Fees for quotas were in line with market prices in Namibia

After Norwegian law firm Wikborg Rein finalized its investigation, into the activities of companies affiliated with Samherji in Namibia on July 28th and presented its findings to Samherji's board, the company has in various ways corrected and refuted allegations that have been made against it.

Samherji has now commissioned an analysis of the pricing of the quotas that companies affiliated with Samherji leased while operating in Namibia. The analysis consisted of a comparison of prices in catching agreements between unrelated parties. The comparison confirms that companies affiliated with Samherji paid the market price for quotas.

Companies affiliated with Samherji were never allocated any catch quotas in Namibia. Instead, the companies leased the right to quotas that had been allocated to locals.

We have already released information about the losses suffered in Namibia and the taxes paid to local authorities. This statement, however, is related to an audit that Samherji commissioned due to allegations that the price paid for the lease of fishing rights under agreements with Fishcor and Namgomar was far below the market price.

While Samherji's companies were operating in Namibia, they leased catching rights from private entities, such as the Joint Ventures and the company Namgomar, which was granted quotas pursuant to an international fishing agreement between Angola and Namibia. They also leased catching rights from Fishcor, a Namibian-owned fishing company. Samherji firmly denies that quotas were leased from these parties at a price that was lower than the market price. Allegations to that effect are unfounded. In fact, the price paid under the agreements with Fishcor and Namgomar was always equal to or higher than the price paid by Samherji-affiliated companies to other quota holders in Namibia.

The allegations that have been made about the price for quotas form part of a larger narrative according to which companies affiliated with Samherji are accused of having paid bribes to secure catching agreements grossly below market prices. It has also been claimed that companies in the Samherji Group did everything in their power to pay as low  tax in Namibia as possible and that these contributing factors, together with the rich profits from operations in Namibia, mean that Samherji was in fact robbing a developing country.

In order to find out what the correct market price was for catch quotas during the years that companies affiliated with Samherji had had operations in Namibia, agreements with six unrelated Namibian companies that held catch quotas were reviewed. Each of these companies was profit-driven and operated on the open market.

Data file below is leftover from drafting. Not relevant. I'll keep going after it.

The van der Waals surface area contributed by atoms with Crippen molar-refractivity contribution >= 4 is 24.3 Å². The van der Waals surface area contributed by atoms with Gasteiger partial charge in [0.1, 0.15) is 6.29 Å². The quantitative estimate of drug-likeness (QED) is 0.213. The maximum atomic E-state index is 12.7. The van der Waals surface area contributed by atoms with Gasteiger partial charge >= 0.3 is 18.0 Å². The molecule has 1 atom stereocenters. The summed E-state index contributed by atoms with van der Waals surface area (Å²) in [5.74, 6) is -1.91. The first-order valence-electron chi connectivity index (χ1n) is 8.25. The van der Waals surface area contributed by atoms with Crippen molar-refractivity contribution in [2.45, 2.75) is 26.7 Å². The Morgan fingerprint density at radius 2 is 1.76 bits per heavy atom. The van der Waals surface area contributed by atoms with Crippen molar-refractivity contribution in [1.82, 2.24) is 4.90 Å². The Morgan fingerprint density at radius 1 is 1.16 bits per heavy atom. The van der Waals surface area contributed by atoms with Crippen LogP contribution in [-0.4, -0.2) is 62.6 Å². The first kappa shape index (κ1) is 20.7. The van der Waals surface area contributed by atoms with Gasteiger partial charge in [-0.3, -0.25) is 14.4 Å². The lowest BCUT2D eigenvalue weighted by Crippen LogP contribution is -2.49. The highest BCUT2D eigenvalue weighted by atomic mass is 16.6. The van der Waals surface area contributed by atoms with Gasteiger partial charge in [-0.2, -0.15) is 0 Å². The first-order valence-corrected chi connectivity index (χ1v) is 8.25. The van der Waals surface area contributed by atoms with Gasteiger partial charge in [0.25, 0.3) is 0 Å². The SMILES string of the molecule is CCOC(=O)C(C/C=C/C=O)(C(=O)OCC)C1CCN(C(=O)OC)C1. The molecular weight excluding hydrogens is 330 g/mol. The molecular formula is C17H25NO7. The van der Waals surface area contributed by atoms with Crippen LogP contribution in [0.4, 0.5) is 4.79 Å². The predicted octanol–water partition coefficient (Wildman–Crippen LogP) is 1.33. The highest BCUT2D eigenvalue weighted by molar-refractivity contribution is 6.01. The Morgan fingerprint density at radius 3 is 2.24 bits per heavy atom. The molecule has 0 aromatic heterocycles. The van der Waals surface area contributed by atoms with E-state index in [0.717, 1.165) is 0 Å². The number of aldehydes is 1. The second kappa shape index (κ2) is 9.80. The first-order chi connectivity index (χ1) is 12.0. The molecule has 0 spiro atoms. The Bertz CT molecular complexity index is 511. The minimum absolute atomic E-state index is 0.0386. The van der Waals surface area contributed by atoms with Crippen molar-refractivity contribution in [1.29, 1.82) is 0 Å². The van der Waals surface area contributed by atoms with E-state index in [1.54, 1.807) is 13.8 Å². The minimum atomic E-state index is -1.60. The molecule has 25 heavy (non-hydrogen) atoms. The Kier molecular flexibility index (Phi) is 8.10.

The price in these agreements was then compared with the price paid by companies affiliated with Samherji under agreements with Fishcor and Namgomar. A total of thirty-nine comparisons were made. In all but one case, the price paid by Samherji for catch quotas under agreements with Fishcor and Namgomar was equal to or higher than the price paid under agreements with other companies.

A price comparison was also made in similar agreements made by other commercial fishing companies, domestic and foreign, with quota holders in Namibia. This was done to ensure that the price paid by Samherji's affiliates under the agreements with Fishcor and Namgomar was not unreasonably low and also to dispel suspicions that the agreements relied on had been selected explicitly to ensure a favorable outcome. In the vast majority of the contracts examined in this second wave of comparisons, the Fishcor and Namgomar fees were equal to, or higher than, fees in other commercial fishing companies' contracts with Namibian quota holders.

Despite the fact that individual employees did not follow procedures and working methods that Samherji strives for in all its operations, it is clear that the company is responsible for discipline and supervision and must intervene decisively when the required vigilance is not maintained. It seems clear that the leasing of catch quotas in Namibia has in some cases lacked such control and intervention. However, this does not change the main conclusion of this analysis, which is that companies affiliated with Samherji paid market prices for the quota they leased.

In the near future, Samherji will continue to correct misrepresentations and at the same time report on procedures and working methods that were deficient.


For further information, contact:

Margrét Ólafsdóttir